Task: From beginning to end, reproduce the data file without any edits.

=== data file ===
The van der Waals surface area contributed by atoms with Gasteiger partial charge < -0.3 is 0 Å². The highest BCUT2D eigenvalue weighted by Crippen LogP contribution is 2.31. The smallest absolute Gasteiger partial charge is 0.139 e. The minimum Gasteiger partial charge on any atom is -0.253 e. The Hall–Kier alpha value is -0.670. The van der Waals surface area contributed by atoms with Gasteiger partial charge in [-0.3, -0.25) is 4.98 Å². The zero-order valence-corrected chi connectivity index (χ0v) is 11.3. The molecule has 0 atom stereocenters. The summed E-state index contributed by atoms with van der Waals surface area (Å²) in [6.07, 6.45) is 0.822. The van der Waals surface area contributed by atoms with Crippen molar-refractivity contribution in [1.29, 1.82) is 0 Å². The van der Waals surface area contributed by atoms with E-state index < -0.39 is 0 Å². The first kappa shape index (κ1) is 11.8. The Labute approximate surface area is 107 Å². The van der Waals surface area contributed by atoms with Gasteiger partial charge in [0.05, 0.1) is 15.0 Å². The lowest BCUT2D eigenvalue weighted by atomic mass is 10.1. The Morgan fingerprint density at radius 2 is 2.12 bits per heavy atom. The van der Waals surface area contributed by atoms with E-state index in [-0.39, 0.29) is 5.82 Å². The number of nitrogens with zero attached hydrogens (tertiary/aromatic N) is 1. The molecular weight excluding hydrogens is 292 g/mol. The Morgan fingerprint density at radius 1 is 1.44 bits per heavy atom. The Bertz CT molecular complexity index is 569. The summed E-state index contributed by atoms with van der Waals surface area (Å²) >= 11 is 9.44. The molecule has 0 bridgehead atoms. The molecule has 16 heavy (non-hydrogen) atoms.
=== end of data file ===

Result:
The van der Waals surface area contributed by atoms with Gasteiger partial charge < -0.3 is 0 Å². The highest BCUT2D eigenvalue weighted by Crippen LogP contribution is 2.31. The smallest absolute Gasteiger partial charge is 0.139 e. The minimum Gasteiger partial charge on any atom is -0.253 e. The Hall–Kier alpha value is -0.670. The van der Waals surface area contributed by atoms with Gasteiger partial charge in [-0.3, -0.25) is 4.98 Å². The zero-order valence-corrected chi connectivity index (χ0v) is 11.3. The molecule has 0 atom stereocenters. The summed E-state index contributed by atoms with van der Waals surface area (Å²) in [6.07, 6.45) is 0.822. The van der Waals surface area contributed by atoms with Crippen molar-refractivity contribution in [1.29, 1.82) is 0 Å². The van der Waals surface area contributed by atoms with E-state index < -0.39 is 0 Å². The first kappa shape index (κ1) is 11.8. The Labute approximate surface area is 107 Å². The van der Waals surface area contributed by atoms with Gasteiger partial charge in [0.05, 0.1) is 15.0 Å². The lowest BCUT2D eigenvalue weighted by atomic mass is 10.1. The Morgan fingerprint density at radius 2 is 2.12 bits per heavy atom. The van der Waals surface area contributed by atoms with E-state index in [-0.39, 0.29) is 5.82 Å². The number of nitrogens with zero attached hydrogens (tertiary/aromatic N) is 1. The molecular weight excluding hydrogens is 292 g/mol. The Morgan fingerprint density at radius 1 is 1.44 bits per heavy atom. The Bertz CT molecular complexity index is 569. The summed E-state index contributed by atoms with van der Waals surface area (Å²) >= 11 is 9.44. The molecule has 0 bridgehead atoms. The molecule has 16 heavy (non-hydrogen) atoms.